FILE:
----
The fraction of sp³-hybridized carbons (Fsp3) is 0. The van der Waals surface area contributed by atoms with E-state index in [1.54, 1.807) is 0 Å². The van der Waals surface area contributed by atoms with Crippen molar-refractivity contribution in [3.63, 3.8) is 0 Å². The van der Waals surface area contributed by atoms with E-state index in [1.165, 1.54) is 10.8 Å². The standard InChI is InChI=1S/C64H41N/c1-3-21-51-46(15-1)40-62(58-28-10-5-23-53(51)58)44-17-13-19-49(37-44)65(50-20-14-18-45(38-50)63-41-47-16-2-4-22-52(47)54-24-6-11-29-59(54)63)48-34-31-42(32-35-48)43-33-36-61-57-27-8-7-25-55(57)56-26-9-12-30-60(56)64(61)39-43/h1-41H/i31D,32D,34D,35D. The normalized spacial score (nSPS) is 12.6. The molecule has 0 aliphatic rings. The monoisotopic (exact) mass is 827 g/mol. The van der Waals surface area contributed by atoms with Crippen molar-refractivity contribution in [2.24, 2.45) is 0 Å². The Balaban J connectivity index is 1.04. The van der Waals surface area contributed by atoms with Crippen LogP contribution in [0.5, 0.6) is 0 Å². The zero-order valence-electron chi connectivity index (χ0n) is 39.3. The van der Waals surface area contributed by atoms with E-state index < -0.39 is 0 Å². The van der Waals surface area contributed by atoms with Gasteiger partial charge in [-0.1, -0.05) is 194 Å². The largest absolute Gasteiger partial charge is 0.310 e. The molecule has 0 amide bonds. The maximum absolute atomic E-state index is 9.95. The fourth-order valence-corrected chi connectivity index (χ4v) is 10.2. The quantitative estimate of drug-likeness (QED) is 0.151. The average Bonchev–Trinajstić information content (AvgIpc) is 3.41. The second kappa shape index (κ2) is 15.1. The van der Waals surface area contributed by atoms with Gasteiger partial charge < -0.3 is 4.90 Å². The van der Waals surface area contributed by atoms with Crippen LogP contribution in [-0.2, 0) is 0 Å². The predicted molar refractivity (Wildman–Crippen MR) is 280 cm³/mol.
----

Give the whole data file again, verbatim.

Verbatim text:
The fraction of sp³-hybridized carbons (Fsp3) is 0. The van der Waals surface area contributed by atoms with E-state index in [1.54, 1.807) is 0 Å². The van der Waals surface area contributed by atoms with Crippen molar-refractivity contribution in [3.63, 3.8) is 0 Å². The van der Waals surface area contributed by atoms with E-state index in [1.165, 1.54) is 10.8 Å². The standard InChI is InChI=1S/C64H41N/c1-3-21-51-46(15-1)40-62(58-28-10-5-23-53(51)58)44-17-13-19-49(37-44)65(50-20-14-18-45(38-50)63-41-47-16-2-4-22-52(47)54-24-6-11-29-59(54)63)48-34-31-42(32-35-48)43-33-36-61-57-27-8-7-25-55(57)56-26-9-12-30-60(56)64(61)39-43/h1-41H/i31D,32D,34D,35D. The normalized spacial score (nSPS) is 12.6. The molecule has 0 aliphatic rings. The monoisotopic (exact) mass is 827 g/mol. The van der Waals surface area contributed by atoms with Crippen molar-refractivity contribution in [2.24, 2.45) is 0 Å². The Balaban J connectivity index is 1.04. The van der Waals surface area contributed by atoms with Crippen LogP contribution in [0.5, 0.6) is 0 Å². The zero-order valence-electron chi connectivity index (χ0n) is 39.3. The van der Waals surface area contributed by atoms with E-state index < -0.39 is 0 Å². The van der Waals surface area contributed by atoms with Gasteiger partial charge in [-0.1, -0.05) is 194 Å². The largest absolute Gasteiger partial charge is 0.310 e. The molecule has 0 amide bonds. The maximum absolute atomic E-state index is 9.95. The fourth-order valence-corrected chi connectivity index (χ4v) is 10.2. The quantitative estimate of drug-likeness (QED) is 0.151. The average Bonchev–Trinajstić information content (AvgIpc) is 3.41. The second kappa shape index (κ2) is 15.1. The van der Waals surface area contributed by atoms with Gasteiger partial charge < -0.3 is 4.90 Å². The van der Waals surface area contributed by atoms with Crippen LogP contribution in [-0.2, 0) is 0 Å². The predicted molar refractivity (Wildman–Crippen MR) is 280 cm³/mol.